It is proper here to state that, with my full consent, the book editor made great changes, especially in certain parts of the last two periods of the history. In this he had the assistance of the able committee already mentioned. My history of the sixth period was prepared in such haste that great changes were no doubt needed.

And now to Him for whom every line of this book was written, and to whom all its future destiny is committed, I leave this volume to be used as His infinite wisdom may determine. [viii]




Before the work of editing this volume was begun, the Board of Publication appointed a committee consisting of the Rev. J.C. Provine, D.D., the Rev. M.B. DeWitt, D.D., the Rev. W.E. Ward, D.D., and the Rev. D.M. Harris, D.D., to assist the book editor in this task. Several meetings were held, and some of the chapters were read and discussed by the whole committee. But this method required so much time, and such difficulty was experienced in securing a fiat and regular attendance at the meetings, that it was arranged for the members of the committee separately to read the manuscript, indicating their suggestions, and leaving the work of making changes to the book editor.

As the work progressed, and especially when the record of the closing period of the history was reached, it seemed to the committee and to the editor necessary to give a somewhat fuller account of certain events and certain departments of the church's work than that found in the manuscript. Accordingly the editor greatly extended the history of the relation of Cumberland Presbyterians to the Presbyterian Alliance, the history of city and home missions since the war, and of the Trinidad, the Japan, and the Mexican missions; of Waynesburg College, of the first efforts of the church to establish schools in Pennsylvania and Ohio and in the West, of the revision of the Confession of Faith, and of several minor matters. As stated in the body of the work, Dr. Harris made large additions to the sketch of Lincoln University, [x] and John M. Gaut, Esq., prepared the history of the Board of Publication found in the forty-seventh chapter. The sketch of Cane Hill College in the forty-sixth chapter was furnished by the Rev. F.R. Earle, D.D., president of that institution. The index at the close of the volume was prepared by the Rev. J.P. Sprowls, D.D. All these changes and additions were made with the cordial consent and approval of Dr. McDonnold.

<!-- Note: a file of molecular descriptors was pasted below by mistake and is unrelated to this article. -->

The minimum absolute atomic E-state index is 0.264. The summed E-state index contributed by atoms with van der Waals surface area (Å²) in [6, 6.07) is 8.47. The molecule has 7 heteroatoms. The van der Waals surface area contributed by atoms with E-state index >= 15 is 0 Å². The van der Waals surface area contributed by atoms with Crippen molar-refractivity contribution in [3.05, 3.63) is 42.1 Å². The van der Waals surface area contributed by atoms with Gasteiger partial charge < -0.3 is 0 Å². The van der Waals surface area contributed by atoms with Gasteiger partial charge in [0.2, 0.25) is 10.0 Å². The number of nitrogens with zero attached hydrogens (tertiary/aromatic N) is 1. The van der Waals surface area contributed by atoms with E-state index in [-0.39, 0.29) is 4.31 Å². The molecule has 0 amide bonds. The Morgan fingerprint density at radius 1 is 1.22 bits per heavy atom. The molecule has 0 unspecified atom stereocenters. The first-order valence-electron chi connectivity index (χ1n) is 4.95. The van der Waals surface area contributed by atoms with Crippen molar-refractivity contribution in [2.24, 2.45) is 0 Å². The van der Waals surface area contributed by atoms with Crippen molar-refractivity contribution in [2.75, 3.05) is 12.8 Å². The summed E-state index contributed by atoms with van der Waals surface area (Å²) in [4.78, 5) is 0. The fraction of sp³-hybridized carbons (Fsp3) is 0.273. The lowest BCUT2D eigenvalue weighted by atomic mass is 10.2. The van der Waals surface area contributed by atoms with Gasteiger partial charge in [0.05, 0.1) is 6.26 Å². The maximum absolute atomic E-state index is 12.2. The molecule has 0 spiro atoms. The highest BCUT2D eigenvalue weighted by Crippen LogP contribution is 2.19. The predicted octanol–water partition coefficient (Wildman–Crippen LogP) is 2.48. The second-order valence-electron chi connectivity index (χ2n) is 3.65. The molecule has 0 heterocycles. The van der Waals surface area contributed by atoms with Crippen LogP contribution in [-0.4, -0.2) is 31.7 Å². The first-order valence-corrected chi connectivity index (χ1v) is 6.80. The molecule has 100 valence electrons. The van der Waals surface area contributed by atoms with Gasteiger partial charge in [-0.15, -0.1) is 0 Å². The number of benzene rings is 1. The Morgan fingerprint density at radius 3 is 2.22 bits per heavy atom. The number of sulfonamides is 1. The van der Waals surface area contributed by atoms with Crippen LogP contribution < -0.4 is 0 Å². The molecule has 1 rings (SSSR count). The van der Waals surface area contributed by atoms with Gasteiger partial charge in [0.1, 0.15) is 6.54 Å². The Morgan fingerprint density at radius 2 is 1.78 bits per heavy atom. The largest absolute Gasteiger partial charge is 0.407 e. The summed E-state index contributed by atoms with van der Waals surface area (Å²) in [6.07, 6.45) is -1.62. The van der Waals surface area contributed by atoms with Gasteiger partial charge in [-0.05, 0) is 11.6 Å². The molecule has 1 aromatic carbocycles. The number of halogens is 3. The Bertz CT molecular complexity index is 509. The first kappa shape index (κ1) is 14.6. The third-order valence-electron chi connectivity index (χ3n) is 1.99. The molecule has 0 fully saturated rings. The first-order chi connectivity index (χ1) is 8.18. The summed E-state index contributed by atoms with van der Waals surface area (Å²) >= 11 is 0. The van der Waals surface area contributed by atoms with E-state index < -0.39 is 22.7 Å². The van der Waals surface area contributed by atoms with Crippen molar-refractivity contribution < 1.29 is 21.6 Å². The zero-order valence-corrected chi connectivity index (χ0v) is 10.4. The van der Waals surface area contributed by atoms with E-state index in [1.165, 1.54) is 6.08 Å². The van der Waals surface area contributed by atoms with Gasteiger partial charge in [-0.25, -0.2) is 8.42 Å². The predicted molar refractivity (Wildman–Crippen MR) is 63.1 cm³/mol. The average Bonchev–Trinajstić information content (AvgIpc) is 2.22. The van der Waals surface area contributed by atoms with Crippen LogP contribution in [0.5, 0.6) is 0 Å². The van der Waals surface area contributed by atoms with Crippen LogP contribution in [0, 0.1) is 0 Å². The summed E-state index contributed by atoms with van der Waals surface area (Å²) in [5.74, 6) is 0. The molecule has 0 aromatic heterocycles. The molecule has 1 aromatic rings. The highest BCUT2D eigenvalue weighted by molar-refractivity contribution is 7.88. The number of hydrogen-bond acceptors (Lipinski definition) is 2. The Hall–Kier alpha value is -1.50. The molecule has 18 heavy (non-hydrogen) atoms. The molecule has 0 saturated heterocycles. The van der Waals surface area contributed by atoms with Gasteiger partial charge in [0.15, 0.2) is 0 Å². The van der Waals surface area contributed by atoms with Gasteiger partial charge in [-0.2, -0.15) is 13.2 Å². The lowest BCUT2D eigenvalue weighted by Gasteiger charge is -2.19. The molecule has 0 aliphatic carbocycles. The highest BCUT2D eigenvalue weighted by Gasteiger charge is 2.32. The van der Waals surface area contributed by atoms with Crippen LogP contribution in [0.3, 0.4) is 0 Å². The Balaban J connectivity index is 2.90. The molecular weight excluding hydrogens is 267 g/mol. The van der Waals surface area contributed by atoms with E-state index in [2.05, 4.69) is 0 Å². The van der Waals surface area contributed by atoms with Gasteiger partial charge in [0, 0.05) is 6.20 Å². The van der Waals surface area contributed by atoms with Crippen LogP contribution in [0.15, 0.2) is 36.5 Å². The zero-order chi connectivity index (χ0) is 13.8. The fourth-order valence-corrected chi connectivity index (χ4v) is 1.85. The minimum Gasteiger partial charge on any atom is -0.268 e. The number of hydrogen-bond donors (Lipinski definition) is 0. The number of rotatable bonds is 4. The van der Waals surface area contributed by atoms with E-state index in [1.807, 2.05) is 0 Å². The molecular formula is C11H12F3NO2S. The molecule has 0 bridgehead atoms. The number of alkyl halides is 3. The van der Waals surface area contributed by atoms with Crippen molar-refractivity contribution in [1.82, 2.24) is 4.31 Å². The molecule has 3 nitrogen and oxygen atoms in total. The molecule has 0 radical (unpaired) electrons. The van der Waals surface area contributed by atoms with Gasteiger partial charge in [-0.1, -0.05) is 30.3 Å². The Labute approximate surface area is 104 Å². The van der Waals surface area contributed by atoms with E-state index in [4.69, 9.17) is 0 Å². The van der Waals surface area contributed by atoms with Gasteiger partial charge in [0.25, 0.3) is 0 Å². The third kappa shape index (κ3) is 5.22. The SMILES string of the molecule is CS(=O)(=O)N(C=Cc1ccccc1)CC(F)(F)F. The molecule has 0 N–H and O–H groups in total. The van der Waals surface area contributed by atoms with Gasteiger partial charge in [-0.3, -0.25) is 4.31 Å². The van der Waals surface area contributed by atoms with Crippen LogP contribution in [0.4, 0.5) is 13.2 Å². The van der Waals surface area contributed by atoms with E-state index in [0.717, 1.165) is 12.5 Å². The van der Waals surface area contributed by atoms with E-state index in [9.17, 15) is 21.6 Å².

The editor desires to acknowledge the valuable assistance he has received from his colleague and co-laborer, Dr. Harris, and the no less helpful suggestions of Dr. Provine and Dr. DeWitt. By reason of the illness and death of Dr. Ward, the committee was, except in the earlier stages of the work, deprived of the counsel and suggestions which his literary attainments and wide knowledge of our denominational history so well fitted him to give.

In reading and re-reading this volume, first in manuscript and afterward in the proof sheets, the editor has been more and more impressed with its value as a most important contribution to our denominational literature. By the simple naturalness and beauty of his style, by apt illustrations and well-selected incidents, Dr. McDonnold has imparted to these pages a living interest and a charm which it is believed will make their perusal a delight. This book is sent forth to the church and to the world with the confident hope that it will awaken, not only among our own people but wherever it shall be read, new interest in the history and doctrines and future work of the Cumberland Presbyterian Church.

                                                                                                                                    J.M. HOWARD, Book Editor.

Nashville, January, 1888.